The fifth session of the United Nations Environmental Assembly (UNEA-5) is taking place this month, between February 22-23, 2021. This biennial assembly aims to provide leadership, catalyse intergovernmental actions on the environment, and contribute to the implementation of the UN 2030 Agenda for Sustainable Development and its Sustainable Development Goals (SDGs).
In recent years, the world has faced multiple environmental issues such as wildfires, locust invasions, droughts and floods. These have been on the increase within the past year. Unfortunately, the coronavirus pandemic also halted many activities towards dealing with these issues.
This year, the UNEA-5 aims to tackle three issues, that have been propelled by human pressure; climate change, biodiversity and ecosystems deterioration, and increasing pollution levels.
The theme for UNEA-5 is “Strengthening actions for nature to achieve the Sustainable Development Goals”.
This theme calls for a concerted effort to protect and restore nature and nature-based solutions with the aim of achieving the 2030 sustainable development goals. With less than a decade for the world to meet the ambitious SDGs targets, specific focus will be laid on strengthened actions that will help the world move closer to the environmental targets. These include goals related to the eradication of poverty (SDG 1) and sustainable patterns of production and consumption (SDG 12). Additionally, the meeting also presents an opportunity to re-look at the commitments to economic recovery post COVID-19.
Unlike previous sessions, this year’s event will follow the new normal by having the first session being conducted virtually, due to the COVID-19 pandemic.
Robina Abuya, the Kenya Markets Trust’s Climate Change Specialist will be participating in this year’s assembly as a delegate.
Expectations for the environment and economies.
In the UNEP medium–term strategy 2022-2025, we see a need to achieve stability in climate, to live harmoniously with nature, and develop initiatives promoting a pollution-free world. This will require economies and societies to develop and work with sustainable and equitable models.
From the situation analysis, some of the issues identified as threats to the achievement of SDGs include:
- Unsustainable patterns of consumption and production which burden the Earth’s resources. With an increase in environmental deterioration, both social and economic well-being are also threatened.
- The growing confluence of climate, nature and pollution crises that affect the world’s ability to eradicate poverty and achieve the SDGs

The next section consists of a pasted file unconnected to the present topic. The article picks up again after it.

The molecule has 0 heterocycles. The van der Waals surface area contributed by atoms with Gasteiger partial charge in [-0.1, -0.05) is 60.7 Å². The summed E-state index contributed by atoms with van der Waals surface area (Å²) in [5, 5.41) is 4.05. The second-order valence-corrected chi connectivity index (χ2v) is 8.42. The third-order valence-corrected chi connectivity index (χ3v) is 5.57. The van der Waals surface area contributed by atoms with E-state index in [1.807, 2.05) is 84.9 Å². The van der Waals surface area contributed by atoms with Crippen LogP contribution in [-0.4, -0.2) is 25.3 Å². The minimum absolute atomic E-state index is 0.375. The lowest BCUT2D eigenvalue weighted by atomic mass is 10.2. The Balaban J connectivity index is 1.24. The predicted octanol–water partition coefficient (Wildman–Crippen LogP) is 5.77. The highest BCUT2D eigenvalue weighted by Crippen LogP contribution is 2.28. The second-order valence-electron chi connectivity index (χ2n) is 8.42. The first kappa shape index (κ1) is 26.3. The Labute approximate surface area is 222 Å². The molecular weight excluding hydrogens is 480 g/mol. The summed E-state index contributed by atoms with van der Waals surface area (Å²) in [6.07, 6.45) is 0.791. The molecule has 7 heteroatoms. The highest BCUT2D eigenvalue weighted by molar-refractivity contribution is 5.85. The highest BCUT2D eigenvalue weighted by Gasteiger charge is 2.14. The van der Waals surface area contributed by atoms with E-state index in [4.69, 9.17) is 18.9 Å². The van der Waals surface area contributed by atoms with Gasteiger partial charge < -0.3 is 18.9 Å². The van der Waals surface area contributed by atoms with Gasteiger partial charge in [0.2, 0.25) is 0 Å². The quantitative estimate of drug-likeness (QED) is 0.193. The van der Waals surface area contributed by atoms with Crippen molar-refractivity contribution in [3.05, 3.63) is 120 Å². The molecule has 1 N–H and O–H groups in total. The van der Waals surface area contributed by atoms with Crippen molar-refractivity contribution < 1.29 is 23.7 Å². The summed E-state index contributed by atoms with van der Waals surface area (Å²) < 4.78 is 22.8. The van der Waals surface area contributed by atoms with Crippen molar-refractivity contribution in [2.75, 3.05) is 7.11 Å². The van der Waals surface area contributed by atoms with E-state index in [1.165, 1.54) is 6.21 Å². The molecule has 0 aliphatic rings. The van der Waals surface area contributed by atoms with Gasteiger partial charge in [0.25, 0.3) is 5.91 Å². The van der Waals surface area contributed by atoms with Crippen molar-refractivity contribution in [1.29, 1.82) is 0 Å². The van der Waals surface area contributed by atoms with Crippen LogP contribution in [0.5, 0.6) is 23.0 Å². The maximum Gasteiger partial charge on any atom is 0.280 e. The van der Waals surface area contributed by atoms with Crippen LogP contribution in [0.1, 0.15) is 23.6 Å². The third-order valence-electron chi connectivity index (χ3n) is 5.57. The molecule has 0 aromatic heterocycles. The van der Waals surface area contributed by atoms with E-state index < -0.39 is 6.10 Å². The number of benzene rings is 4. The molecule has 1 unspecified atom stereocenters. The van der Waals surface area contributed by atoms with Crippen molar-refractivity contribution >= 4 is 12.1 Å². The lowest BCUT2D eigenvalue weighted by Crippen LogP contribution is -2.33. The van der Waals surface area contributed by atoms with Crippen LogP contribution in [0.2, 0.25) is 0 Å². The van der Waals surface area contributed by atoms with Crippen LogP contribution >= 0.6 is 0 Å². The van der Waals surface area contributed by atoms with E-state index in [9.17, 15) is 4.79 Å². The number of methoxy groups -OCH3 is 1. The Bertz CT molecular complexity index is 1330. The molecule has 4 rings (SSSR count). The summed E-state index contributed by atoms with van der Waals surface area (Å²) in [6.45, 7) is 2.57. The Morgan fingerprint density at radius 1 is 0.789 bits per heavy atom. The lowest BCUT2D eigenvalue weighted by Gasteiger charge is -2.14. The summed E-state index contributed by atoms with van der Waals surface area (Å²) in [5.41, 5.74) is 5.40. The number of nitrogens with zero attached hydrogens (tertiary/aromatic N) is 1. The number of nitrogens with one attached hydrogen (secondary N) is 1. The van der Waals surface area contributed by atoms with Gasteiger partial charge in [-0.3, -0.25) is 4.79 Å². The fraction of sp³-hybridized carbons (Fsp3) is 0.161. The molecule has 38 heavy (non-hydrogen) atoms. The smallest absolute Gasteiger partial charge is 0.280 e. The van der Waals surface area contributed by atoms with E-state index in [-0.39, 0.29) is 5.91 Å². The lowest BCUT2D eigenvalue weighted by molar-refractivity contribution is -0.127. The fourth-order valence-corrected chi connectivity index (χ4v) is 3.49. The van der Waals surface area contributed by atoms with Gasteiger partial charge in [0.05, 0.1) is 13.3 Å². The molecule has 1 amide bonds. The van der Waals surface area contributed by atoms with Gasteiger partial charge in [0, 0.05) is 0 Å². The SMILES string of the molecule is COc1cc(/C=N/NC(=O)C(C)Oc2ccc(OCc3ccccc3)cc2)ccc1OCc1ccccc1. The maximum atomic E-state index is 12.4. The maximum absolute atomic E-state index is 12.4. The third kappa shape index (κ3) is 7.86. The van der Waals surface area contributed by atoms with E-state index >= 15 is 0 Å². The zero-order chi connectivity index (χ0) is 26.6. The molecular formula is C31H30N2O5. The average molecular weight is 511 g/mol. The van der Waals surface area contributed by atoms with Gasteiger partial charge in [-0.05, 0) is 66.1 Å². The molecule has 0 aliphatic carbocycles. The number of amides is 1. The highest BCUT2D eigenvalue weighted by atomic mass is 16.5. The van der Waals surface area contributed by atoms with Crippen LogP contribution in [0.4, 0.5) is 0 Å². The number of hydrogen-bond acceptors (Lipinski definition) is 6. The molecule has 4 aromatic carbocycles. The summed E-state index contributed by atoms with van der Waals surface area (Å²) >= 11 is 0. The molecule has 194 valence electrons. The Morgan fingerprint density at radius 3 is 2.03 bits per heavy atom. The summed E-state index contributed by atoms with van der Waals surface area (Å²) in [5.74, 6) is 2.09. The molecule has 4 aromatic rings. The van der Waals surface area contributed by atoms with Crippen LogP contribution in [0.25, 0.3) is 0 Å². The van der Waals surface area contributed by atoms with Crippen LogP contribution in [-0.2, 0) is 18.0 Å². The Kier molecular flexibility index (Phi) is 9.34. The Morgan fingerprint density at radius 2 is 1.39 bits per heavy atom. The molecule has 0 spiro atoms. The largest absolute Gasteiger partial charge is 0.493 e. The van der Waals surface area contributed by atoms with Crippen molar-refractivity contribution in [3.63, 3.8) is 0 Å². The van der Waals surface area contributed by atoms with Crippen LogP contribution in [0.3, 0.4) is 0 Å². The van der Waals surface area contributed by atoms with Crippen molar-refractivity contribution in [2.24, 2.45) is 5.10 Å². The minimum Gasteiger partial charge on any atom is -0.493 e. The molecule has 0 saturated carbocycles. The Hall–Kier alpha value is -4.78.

- The highly uncertain and volatile global economic, social and political outlook that leads to a decline in human development and rising inequalities, inhibiting environmental dimensions of sustainable development
Focus areas of UNEA-5 towards building a sustainable world, in line with the theme are:
- Nature for climate: Restoring and protecting nature on land and in the ocean is among the greatest strategies for tackling the changing climate scenario. To slow down the effects of global warming, UNEA-5 will be urging member states to build green post-pandemic recovery structures which enforcing environmental standards, policies and laws to prevent greenhouse gas emission.
- Nature for sustainable food ecosystem: The world’s population is growing and is expected to reach 10 billion by 2050. There is a need to ensure that there is enough, safe, healthy and affordable food to feed this growing population. With food production systems contributing a quarter of all man-made greenhouse gas emissions, UNEA-5 will be calling for global adoption of sustainable climate-smart agricultural practices, that will ensure profitability, environmental health, and socio-economic equity.
- Nature for human and ecosystem health: Zoonotic diseases (such as Ebola, SARS, Zika, HIV/AIDS and COVID-19) and pollution pose serious health, environmental and economic implications. By stopping the destruction of animal habitats and restoring functioning ecosystems, the world can reduce the risk of future pandemics and pollution-related illness.
- Nature for poverty eradication, jobs and economic prosperity: Ecosystems form the core of economic growth and resilience, and form the basis of resources, services and industries. Investments and actions towards protecting and restoring natural ecosystems will lead to overall economic growth and improved livelihoods with better climate change coping mechanisms. UNEA-5 will seek to encourage governments to inculcate environmental sustainability in their COVID-19 stimulus recovery packages.
For more information, visit: https://www.unep.org/environmentassembly/